Fresno Democrat Jim Costa’s fundraising the first three months of the year were weak. The 16th Congressional District incumbent raised $80,000, spent $78,000 — and earned notice from the National Republican Congressional Committee, which called the amount “paltry.”
Costa brushed off the criticism, promised a stronger second quarter and vowed to reach $1 million by the end of the year in preparation for his 2016 run for a seventh term in Congress.
He’s well on his way.
Costa raised almost $194,000 in the second quarter and now has more than $755,000 in his campaign account.
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By comparison, here’s how other San Joaquin Valley congressmen in competitive districts stacked up against Costa: 21st District Rep. David Valadao, R-Hanford, raised around $700,000 this year and has $616,000 in his account; 10th District Rep. Jeff Denham, R-Turlock, raised a little more than $700,000 and has $1.7 million cash on hand; 9th District Rep. Jerry McNerney, D-Stockton, raised around $270,000 and has $301,000 in his account.
Costa raised $193,925 in the second quarter of 2015; has $755,292 in his campaign account.
As Costa’s numbers start to add up, his Republican challengers are to date far behind in the fundraising race.
Dairyman Johnny Tacherra, who is mounting his third consecutive Costa challenge, spent two-thirds of what he raised in the second quarter paying off lingering debts for campaign consulting, television ad buys and other expenses from his 2014 race against Costa, and also repaying himself for some of the loans he made to his campaign.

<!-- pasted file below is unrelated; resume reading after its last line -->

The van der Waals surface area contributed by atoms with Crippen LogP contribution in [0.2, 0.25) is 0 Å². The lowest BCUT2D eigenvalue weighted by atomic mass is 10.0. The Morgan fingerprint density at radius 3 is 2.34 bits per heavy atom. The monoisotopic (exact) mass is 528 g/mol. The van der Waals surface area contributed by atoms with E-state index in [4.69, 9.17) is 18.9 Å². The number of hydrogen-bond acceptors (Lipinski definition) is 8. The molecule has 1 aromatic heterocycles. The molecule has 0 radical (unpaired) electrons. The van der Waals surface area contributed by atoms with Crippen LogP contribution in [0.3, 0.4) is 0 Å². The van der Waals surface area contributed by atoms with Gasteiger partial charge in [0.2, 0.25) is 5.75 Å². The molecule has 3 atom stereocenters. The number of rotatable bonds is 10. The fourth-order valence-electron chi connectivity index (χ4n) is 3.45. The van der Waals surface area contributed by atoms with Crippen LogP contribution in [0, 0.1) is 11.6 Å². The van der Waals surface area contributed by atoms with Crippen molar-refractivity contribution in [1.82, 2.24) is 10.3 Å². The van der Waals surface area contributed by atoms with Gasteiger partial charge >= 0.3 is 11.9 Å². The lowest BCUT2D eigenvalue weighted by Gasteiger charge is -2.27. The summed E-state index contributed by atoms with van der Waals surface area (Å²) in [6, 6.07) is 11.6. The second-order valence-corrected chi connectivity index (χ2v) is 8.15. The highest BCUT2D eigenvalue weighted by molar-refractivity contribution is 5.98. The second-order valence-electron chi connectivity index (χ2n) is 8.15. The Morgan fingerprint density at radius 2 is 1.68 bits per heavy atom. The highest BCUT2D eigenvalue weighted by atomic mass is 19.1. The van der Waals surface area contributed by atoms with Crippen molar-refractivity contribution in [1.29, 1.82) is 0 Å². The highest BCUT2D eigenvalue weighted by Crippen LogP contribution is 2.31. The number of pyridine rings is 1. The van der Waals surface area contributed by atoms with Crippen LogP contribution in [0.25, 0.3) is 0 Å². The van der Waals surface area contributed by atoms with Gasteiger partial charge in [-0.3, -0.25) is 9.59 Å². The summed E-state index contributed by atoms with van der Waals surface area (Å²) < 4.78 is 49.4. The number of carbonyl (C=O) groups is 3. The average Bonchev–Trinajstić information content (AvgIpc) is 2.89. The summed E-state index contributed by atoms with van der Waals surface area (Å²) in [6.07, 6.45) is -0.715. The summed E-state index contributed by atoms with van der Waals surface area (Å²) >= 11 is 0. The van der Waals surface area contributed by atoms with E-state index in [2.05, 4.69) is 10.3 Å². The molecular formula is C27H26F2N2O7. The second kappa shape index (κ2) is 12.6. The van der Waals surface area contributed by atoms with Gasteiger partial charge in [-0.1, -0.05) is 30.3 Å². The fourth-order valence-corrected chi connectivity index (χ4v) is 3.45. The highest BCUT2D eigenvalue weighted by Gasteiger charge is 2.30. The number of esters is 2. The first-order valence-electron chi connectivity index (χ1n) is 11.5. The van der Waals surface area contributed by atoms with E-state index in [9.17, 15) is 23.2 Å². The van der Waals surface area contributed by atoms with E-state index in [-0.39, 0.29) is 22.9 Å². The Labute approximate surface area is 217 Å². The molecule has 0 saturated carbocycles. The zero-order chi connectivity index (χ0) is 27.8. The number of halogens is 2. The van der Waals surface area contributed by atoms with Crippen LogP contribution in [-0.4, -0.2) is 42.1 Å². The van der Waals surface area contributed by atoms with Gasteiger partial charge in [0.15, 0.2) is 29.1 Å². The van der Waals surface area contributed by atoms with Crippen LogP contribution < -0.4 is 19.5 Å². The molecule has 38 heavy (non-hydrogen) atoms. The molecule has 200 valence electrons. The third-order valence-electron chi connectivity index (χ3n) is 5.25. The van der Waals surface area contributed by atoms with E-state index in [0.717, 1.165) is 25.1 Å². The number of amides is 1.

Tacherra almost beat Costa last year, but as of now, he’s far behind in the fundraising race. So far this year, Tacherra has raised $114,000 and has just $28,000 in his campaign account. He also has more than $14,000 in loans to his campaign that are still outstanding.
The other Republican hopeful is Madera County Supervisor David Rogers, who raised less than Tacherra, but has more cash on hand.
Rogers got a late start, but in the past three months he raised around $60,000 and has almost all of it -- $57,851 -- still in his account.
Under the state’s primary election rules, all candidates, regardless of political party, will compete in the June primary election. The top two finishers will move on to the November general election. At this point, the odds are Tacherra or Rogers will finish third and not move on, which means they’ll likely have to spend money to compete in the primary election.
And speaking of Valadao, his Democrat opponent, Fowler Mayor Pro-Tem Daniel Parra turned in a weak fundraising report. He raised less than $25,000 and has only $8,600 cash on hand. He also has $4,000 in debt.
The campaign finance numbers cover Jan. 1 through June 30.